Originally Posted by gmw
I agree that the sentence you refer to (starting "But what if someone got the book from a library or borrowed it from a friend?") does not follow as any sort of conclusion from the immediately preceding paragraph - as the "But" would have you expect. So yes, that is a definite fault.
However there is the paragraph "If removing reviews does have to do with Amazon verified purchases ..." just a short distance above, in the same section of the post, so the context was present and (I thought) easily understood. It just needed an editor to tidy it up a bit, though I'm not sure how common place it is to get blog posts professionally edited. I know that I did not go to extremes editing this post, so there could be some (hopefully minor) faults.
Yes, quite. However, there are two factors that make a blog post like that very different than a post here, and make the minor error significant in context.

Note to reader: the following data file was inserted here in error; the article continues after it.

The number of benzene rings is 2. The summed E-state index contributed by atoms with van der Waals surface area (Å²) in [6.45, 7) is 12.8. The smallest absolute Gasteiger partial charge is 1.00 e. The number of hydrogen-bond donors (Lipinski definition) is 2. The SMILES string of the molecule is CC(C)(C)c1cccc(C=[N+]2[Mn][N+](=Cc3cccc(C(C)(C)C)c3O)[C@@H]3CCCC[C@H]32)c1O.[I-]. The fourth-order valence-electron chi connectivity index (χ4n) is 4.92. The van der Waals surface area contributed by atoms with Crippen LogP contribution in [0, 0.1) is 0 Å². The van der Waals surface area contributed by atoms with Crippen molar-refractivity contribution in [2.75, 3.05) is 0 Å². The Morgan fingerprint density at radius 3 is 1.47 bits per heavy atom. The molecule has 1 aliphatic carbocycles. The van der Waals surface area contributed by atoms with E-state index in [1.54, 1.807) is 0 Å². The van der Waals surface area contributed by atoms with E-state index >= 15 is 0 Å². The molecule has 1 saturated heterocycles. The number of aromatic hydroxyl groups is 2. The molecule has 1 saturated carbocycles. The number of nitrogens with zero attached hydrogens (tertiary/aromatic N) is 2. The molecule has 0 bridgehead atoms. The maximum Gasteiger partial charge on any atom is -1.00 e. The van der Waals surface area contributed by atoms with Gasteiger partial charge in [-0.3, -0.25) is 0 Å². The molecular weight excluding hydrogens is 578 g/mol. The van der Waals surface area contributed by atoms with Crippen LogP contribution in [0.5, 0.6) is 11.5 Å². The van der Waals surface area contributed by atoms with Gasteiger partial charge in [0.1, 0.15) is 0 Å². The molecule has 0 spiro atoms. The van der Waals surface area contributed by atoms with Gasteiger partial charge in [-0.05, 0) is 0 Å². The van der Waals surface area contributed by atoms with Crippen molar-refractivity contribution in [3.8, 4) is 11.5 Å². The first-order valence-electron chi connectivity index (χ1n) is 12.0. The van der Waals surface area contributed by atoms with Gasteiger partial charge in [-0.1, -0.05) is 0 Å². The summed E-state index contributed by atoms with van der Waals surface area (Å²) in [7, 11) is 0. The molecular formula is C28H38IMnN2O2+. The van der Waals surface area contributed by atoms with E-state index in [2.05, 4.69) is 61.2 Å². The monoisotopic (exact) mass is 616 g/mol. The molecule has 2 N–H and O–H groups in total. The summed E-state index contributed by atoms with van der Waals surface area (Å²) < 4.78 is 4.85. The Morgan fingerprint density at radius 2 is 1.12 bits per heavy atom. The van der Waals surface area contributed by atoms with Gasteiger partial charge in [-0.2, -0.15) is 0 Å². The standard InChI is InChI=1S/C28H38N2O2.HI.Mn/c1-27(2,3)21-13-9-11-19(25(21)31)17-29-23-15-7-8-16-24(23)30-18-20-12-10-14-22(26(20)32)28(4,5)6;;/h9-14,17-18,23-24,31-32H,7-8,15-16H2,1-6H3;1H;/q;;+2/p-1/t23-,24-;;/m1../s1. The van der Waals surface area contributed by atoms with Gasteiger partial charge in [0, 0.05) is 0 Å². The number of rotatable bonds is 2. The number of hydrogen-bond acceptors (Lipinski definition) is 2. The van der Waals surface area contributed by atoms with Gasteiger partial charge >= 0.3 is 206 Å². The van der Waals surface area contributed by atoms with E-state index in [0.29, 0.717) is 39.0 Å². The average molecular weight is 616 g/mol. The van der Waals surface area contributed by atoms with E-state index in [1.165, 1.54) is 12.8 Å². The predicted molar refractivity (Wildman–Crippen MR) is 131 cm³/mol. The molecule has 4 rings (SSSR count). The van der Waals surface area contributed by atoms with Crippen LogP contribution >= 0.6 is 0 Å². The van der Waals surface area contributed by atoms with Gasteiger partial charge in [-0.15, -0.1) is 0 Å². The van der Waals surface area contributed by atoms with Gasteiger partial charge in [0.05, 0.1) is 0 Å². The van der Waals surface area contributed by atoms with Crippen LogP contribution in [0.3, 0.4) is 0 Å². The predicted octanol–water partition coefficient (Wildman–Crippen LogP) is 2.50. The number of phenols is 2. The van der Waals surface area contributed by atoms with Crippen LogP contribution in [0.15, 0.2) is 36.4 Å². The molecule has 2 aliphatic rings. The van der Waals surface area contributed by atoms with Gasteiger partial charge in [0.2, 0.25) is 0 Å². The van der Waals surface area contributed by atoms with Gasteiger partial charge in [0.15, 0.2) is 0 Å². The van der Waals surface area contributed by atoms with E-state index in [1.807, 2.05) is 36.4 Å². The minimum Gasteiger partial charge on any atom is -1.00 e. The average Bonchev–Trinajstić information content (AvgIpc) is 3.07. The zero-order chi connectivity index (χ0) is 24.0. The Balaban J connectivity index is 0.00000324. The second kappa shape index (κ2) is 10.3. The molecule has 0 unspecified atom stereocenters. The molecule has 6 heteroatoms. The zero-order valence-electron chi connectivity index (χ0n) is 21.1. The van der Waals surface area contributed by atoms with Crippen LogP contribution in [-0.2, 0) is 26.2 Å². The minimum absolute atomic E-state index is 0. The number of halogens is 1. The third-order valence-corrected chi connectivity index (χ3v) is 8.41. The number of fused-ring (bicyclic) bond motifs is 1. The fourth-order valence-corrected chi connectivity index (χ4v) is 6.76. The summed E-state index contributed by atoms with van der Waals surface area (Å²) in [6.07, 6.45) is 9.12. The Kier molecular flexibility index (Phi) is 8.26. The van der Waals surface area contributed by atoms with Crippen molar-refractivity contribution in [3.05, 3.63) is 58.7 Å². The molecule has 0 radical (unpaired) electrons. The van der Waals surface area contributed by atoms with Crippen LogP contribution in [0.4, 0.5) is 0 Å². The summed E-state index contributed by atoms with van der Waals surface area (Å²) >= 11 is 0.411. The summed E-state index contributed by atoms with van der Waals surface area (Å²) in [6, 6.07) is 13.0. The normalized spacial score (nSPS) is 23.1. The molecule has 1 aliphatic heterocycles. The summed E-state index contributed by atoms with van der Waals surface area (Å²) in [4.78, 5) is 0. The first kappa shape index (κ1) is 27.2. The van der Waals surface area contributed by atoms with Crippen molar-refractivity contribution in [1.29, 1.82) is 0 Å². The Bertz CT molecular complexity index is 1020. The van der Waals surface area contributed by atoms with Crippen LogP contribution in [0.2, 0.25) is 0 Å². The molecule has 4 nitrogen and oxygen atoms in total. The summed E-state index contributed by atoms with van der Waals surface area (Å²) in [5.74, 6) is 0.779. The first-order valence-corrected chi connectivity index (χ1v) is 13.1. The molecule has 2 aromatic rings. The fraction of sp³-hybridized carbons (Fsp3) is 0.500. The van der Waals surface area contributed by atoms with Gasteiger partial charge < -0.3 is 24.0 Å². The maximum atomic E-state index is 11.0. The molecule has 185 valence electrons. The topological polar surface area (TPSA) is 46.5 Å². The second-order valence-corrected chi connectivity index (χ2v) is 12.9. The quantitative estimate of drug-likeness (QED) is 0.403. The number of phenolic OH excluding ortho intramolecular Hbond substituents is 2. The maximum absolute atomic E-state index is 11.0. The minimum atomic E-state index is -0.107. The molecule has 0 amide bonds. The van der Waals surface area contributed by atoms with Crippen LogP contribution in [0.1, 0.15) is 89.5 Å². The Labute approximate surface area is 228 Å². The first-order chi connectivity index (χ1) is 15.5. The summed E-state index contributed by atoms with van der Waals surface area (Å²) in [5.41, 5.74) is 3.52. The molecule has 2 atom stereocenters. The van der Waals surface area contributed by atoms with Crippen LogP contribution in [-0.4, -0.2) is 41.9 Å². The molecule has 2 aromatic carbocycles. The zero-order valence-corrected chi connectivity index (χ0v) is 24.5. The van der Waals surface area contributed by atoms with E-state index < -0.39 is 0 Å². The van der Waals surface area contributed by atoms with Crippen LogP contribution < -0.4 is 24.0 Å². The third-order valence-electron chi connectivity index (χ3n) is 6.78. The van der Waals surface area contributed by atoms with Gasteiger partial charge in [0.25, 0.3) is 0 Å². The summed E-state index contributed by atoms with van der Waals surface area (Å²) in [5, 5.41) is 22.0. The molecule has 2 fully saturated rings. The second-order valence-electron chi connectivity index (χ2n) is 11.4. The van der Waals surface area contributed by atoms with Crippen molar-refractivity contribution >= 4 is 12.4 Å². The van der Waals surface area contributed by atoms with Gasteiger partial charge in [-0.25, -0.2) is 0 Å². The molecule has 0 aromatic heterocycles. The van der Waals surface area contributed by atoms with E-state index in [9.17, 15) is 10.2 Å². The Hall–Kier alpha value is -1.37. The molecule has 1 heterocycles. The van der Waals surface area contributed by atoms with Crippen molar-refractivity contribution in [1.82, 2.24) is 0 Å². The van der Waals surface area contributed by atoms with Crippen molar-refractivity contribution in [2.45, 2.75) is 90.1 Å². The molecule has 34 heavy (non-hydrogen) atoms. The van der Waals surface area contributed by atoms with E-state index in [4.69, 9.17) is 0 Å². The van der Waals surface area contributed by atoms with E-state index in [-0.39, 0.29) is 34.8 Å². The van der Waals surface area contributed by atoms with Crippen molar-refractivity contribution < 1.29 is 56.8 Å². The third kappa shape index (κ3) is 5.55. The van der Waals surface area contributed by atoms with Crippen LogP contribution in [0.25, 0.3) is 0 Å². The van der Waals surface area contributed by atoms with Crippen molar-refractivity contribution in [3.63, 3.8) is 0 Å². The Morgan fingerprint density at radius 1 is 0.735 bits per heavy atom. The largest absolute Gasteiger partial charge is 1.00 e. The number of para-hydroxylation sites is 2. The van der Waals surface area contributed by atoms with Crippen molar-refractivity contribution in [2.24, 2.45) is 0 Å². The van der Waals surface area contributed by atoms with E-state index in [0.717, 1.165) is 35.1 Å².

1. It's professional writer (a "Master Wordsmith", in fact) writing about writing professionally. To be taken seriously, that should be held to a higher standard than a bunch of folk conversationally chatting on a forum.
I expect my son to get a better haircut from a barber than if he let's his little sister try it at home....(don't ask....)
2. The message of the article seems to be "Is Amazon doing something evil here? Question Authority, people!"
Even if the reference to the Verified Purchase issue was coherently placed, it's utterly irrelevant, and raises no concern worth questioning.
Amazon never said that was the reason, there's no reason to suspect that was the reason (not even an indication that the supposedly removed reviews WEREN'T by Verified Purchasers, so why waste electrons writing about arguments against that being the reason? It's a red herring at best, FUD-mongering at worst, and a sign of less than compelling reasoning in any case.
Combine the two, and I stand by my original (and hardly earth-shattering) opinion: I'm suspicious of that author's claims.